American Alpine Jounrna and Accidents in North American Climbing

Patagonia, Looking Back, Toward the Future

  • Feature Article
  • Climb Year:
  • Publication Year: 2001


Looking back, toward the future

Rolando Garibotti, Club Andino Bariloche, Argentina

“El futuro llego hace rato” (The future arrived long ago)

—Los Redonditos de Ricota

It is not uncommon for every generation to feel that its importance in the context of time is greater than that of generations past. But with the passing of time, parameters change and the perceived reality changes with them. More often than not, today’s society, overly concerned as it is by the acquisition of material goods and quantifiable achievements, ignores that which cannot be measured. So it happens that many of the subtleties and riches of the past are forgotten, overshadowed by “numerical” progress. From my perspective, this is the case with alpinism, and the climbing history of the Fitz Roy and Cerro Torre massifs is a good example of it.

In 1965, two young Argentinean climbers, Carlos Comesaña and Jose Luis Fonrouge, walked to the base of one of Fitz Roy’s longest faces and, over the course of two and a half days, completed the second ascent of the mountain via a new route that they dubbed the Supercanaleta. It was in the purest form of alpine style that they carried out the ascent of a mountain of which they wrote: “This ideal of all mountains casts a spell on the climber and is worthy of his greatest efforts” (AAJ 1966, p. 75). Thirty-six years later, their “greatest effort” is still the only alpine-style first ascent to be done on this peak.

It is hard not to wonder why such a strong statement fell on deaf ears. What has alpinism evolved into? Undoubtedly, great advances have been made from a technical standpoint, but these seem to have gone hand-in-hand with a growing desire to succeed, which has translated into the use of countless means to bring projects to fruition. Meters of fixed ropes, power drills, and the like appear to have overshadowed the beauty and sense of fairness that implies accepting and following the conductive thread of nature.

The ascent of Supercanaleta was not the only time that Fonrouge helped pave the way with visionary fantasy. Only a few years later, in 1968, he once again set the bar very high for those who would follow. His ascent of the impressive Southwest Face of Poincenot epitomizes minimalism. With only one sleeping bag, no stove, and little in the way of food, Fonrouge and Alfredo Rosasco proceeded over the course of four days to complete a route that has been repeated only once. Italian Ermanno Salvaterra had that honor, and, after his ascent, wrote, “I was very impressed by the route. Fonrouge was a real precursor. The way in which he approached first ascents is unfortunately not very popular today. We have to acknowledge that in comparison we haven’t really improved” (Alp 111, p. 18).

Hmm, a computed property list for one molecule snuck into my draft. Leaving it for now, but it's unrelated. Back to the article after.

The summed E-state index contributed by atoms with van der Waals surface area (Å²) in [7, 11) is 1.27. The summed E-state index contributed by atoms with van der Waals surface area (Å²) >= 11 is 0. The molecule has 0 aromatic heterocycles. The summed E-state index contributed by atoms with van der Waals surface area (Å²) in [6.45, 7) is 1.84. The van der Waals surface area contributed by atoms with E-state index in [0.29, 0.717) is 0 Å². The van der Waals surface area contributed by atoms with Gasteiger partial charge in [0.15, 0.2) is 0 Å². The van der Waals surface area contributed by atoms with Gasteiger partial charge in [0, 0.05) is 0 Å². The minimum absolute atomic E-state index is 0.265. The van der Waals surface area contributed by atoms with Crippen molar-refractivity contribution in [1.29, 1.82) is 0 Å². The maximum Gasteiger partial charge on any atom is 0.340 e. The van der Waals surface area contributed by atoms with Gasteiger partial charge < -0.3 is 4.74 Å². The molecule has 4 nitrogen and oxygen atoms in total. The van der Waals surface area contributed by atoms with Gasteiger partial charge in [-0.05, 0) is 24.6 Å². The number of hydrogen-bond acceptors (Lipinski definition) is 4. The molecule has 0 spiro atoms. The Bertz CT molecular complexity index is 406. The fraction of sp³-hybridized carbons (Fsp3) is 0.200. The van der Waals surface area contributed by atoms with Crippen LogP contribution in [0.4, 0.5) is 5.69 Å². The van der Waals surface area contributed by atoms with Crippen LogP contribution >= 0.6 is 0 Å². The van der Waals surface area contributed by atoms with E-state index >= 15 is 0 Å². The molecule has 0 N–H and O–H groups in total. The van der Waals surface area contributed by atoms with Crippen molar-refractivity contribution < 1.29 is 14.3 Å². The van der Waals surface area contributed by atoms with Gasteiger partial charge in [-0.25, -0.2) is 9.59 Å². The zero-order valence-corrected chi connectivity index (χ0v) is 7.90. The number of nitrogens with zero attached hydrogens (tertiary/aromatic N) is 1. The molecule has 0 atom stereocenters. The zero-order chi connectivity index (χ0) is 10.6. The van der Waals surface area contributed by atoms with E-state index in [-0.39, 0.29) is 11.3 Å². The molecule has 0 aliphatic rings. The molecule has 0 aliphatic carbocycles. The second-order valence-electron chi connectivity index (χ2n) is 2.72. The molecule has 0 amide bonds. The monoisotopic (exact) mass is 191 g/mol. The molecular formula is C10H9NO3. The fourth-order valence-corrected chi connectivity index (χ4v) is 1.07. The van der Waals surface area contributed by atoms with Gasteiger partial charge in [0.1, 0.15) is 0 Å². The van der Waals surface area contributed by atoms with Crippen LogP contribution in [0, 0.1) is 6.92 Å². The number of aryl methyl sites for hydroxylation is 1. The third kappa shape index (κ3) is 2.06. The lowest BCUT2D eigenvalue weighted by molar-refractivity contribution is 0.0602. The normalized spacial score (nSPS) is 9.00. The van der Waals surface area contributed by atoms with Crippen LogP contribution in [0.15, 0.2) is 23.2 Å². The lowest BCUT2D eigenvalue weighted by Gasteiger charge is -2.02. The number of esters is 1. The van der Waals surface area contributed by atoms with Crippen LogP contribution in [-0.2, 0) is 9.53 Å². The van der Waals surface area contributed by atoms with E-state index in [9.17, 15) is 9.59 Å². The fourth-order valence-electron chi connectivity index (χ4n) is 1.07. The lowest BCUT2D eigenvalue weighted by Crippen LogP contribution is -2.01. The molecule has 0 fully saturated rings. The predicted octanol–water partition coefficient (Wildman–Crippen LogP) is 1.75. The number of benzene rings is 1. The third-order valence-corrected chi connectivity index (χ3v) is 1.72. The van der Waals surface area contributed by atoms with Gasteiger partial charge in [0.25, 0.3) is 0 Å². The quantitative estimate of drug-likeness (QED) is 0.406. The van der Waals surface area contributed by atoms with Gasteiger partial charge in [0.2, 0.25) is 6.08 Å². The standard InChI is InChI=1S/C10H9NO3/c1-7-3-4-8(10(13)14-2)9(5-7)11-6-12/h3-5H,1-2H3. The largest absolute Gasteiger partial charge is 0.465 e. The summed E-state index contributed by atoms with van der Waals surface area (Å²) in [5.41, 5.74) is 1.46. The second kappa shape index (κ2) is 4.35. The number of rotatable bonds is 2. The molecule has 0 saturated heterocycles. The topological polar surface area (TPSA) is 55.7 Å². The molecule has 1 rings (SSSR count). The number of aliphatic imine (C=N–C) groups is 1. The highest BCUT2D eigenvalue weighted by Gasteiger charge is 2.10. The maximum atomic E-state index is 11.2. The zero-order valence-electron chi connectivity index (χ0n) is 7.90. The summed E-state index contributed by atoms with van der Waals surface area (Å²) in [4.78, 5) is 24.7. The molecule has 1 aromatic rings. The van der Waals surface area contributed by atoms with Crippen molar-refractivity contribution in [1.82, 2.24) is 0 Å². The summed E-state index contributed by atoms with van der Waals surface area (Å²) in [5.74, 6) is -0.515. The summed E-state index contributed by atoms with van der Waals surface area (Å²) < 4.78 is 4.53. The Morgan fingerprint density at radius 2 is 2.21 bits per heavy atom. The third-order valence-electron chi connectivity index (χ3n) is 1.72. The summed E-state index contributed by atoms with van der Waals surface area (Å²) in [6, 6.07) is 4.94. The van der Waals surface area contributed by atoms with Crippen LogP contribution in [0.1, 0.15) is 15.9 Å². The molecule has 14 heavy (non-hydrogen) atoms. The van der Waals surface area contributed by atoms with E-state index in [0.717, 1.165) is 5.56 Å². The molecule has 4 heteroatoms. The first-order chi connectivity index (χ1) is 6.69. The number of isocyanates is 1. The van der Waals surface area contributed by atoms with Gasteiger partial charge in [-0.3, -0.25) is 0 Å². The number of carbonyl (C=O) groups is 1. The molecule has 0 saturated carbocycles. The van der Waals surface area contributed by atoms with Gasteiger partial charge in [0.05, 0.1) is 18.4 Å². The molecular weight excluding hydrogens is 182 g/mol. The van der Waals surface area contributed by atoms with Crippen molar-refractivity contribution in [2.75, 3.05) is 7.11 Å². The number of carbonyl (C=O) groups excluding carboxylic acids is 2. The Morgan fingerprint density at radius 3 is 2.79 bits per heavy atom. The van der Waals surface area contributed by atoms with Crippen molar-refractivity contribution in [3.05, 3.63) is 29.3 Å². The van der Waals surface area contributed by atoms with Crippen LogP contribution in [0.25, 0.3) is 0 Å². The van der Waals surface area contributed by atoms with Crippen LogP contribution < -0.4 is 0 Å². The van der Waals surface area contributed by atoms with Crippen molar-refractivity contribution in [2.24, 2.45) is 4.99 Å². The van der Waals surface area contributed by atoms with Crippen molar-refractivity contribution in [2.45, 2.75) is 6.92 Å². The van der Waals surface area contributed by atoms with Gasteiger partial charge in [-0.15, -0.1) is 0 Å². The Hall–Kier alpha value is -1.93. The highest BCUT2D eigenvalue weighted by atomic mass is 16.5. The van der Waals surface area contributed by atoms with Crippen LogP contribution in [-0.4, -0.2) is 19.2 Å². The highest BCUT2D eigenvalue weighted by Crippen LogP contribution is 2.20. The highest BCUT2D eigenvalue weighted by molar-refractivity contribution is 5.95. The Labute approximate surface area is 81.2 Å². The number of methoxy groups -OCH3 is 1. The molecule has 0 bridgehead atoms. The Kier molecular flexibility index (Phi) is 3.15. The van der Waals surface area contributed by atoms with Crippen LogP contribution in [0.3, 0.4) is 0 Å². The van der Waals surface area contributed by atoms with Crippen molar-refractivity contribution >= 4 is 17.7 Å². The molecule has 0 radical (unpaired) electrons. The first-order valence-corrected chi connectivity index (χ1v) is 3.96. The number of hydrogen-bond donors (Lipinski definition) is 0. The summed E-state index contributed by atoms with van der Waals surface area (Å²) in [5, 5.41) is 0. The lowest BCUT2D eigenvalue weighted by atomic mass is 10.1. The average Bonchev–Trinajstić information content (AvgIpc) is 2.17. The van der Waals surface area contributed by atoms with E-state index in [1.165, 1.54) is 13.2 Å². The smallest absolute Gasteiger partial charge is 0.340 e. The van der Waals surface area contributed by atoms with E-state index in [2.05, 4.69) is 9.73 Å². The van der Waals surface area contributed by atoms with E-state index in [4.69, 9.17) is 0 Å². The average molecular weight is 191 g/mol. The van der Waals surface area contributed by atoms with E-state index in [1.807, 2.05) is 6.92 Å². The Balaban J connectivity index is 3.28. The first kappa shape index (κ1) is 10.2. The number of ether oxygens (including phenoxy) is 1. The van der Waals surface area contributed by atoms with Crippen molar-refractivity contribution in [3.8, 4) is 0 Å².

Ten years before, in 1958, Italians Walter Bonatti and Carlo Mauri had already led by example. After a failed attempt on the West Face of Cerro Torre, they went on to complete, in just one day, a daunting traverse across the Adela Massif, climbing six peaks along the way, three of which were previously unclimbed. The only equipment at their disposal was a short rope, one ice-axe each and crampons “like those old school mountaineers would have had,” wrote Bonatti. He continued, “It is not only with artificial means that man can overcome the greatest difficulties of these ice ridges but also with something else, greater and within himself, which is worth far more” (On the Heights, p. 166).

Few have been the climbers who have tried to emulate these examples of fair play, and the climbing community still seems far from understanding its importance. It is not uncommon for today’s alpinists, in their search for higher technical grades and unclimbed lines, to use enormous quantities of gear in their long, drawn-out ascents. And yet, as Reinhold Messner noted, “There is no rush, for a mountain can’t run away—and nor can it defend itself” (“Murder of the Impossible,” Mountain 15/1971). In Patagonia, when it comes to the bigger objectives such as Cerro Torre, Torre Egger, Fitz Roy, or Cerro Piergiorgio’s west and northwest faces, fixed ropes have been used to complete all but a notable few first ascents. The exceptions include Brewer and Bridwell’s first complete ascent (with the help of Maestri’s countless bolts) of Cerro Torre’s Southeast Ridge in 1979; Cavallaro, Salvaterra and Vidi’s link-up of Standhardt and Punta Herron via the Spigolo dei Bimbi in 1991; and the completion of two partially pre-established routes on Cerro Fitz Roy: Chimichurri y Tortas Fritas, by Lindblade and Whimp in 1993, and Tehuelche, by Byerly and Garibotti in 1996.

Also noteworthy are Abert, Afanasieffs and Fabre’s almost-alpine-style first ascent of the lengthy Northwest Ridge of Fitz Roy in 1979; a brave capsule-style attempt by Giarolli, Orlandi and Ravizza on the northwest face of the Torre in 1994; Giovanazzi and Salvaterra’s capsule-style climb of the unfinished La Gioconda in 1998; and Ponholzer’s all-out attempts on the north face of the Torre during the late 1990s.

On towers of smaller magnitude, alpine style has become a bit more popular, but it is still far from becoming the norm. The list of alpine-style first ascents, excluding more insignificant formations such as El Mocho, De L’ S, and Guillaumet, encompasses just over a dozen routes. Among these are Carrington and Rouse’s West Face of Aguja Poincenot in 1977; Giarolli, Orlandi and Salvaterra’s Otra Vez on Standhardt’s west face in 1989; Bresba and Luthi’s North Face of Aguja Bifida in 1989; Chaverri and Plaza’s valiant near-miss on the east face of Cerro Standhardt in 1993; Crouch and Donini’s Old Smuggler’s Route on Poincenot in 1996; and Martin and O’Neill’s North Ridge of Standhardt in 2000.